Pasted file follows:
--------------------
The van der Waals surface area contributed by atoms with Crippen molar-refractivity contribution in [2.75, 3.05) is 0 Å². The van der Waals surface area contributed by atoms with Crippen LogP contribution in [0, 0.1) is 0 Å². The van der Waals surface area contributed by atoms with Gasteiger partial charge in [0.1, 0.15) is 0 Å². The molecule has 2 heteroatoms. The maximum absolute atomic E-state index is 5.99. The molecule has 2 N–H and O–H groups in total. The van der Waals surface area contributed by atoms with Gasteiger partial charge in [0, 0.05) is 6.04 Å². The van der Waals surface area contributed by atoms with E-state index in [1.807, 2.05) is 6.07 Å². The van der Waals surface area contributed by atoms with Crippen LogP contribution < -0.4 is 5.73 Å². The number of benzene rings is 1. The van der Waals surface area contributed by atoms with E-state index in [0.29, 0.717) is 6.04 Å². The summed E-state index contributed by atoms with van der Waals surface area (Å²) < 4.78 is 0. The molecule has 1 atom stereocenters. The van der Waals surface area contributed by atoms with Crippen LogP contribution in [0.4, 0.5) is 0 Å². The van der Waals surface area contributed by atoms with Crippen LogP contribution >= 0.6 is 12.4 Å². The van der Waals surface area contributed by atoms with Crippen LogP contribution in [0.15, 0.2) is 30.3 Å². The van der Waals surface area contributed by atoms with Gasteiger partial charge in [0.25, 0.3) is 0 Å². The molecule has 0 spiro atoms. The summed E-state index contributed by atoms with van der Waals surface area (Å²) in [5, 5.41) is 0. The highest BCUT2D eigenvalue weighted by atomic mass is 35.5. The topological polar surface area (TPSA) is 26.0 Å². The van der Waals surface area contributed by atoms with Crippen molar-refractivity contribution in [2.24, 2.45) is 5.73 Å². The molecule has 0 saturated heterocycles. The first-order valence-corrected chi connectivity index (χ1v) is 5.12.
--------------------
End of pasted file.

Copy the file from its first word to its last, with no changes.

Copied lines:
The van der Waals surface area contributed by atoms with Crippen molar-refractivity contribution in [2.75, 3.05) is 0 Å². The van der Waals surface area contributed by atoms with Crippen LogP contribution in [0, 0.1) is 0 Å². The van der Waals surface area contributed by atoms with Gasteiger partial charge in [0.1, 0.15) is 0 Å². The molecule has 2 heteroatoms. The maximum absolute atomic E-state index is 5.99. The molecule has 2 N–H and O–H groups in total. The van der Waals surface area contributed by atoms with Gasteiger partial charge in [0, 0.05) is 6.04 Å². The van der Waals surface area contributed by atoms with E-state index in [1.807, 2.05) is 6.07 Å². The van der Waals surface area contributed by atoms with Crippen LogP contribution < -0.4 is 5.73 Å². The number of benzene rings is 1. The van der Waals surface area contributed by atoms with E-state index in [0.29, 0.717) is 6.04 Å². The summed E-state index contributed by atoms with van der Waals surface area (Å²) < 4.78 is 0. The molecule has 1 atom stereocenters. The van der Waals surface area contributed by atoms with Crippen LogP contribution in [0.4, 0.5) is 0 Å². The van der Waals surface area contributed by atoms with Crippen LogP contribution >= 0.6 is 12.4 Å². The van der Waals surface area contributed by atoms with Crippen LogP contribution in [0.15, 0.2) is 30.3 Å². The van der Waals surface area contributed by atoms with Gasteiger partial charge in [0.25, 0.3) is 0 Å². The molecule has 0 spiro atoms. The summed E-state index contributed by atoms with van der Waals surface area (Å²) in [5, 5.41) is 0. The highest BCUT2D eigenvalue weighted by atomic mass is 35.5. The topological polar surface area (TPSA) is 26.0 Å². The van der Waals surface area contributed by atoms with Crippen molar-refractivity contribution in [2.24, 2.45) is 5.73 Å². The molecule has 0 saturated heterocycles. The first-order valence-corrected chi connectivity index (χ1v) is 5.12.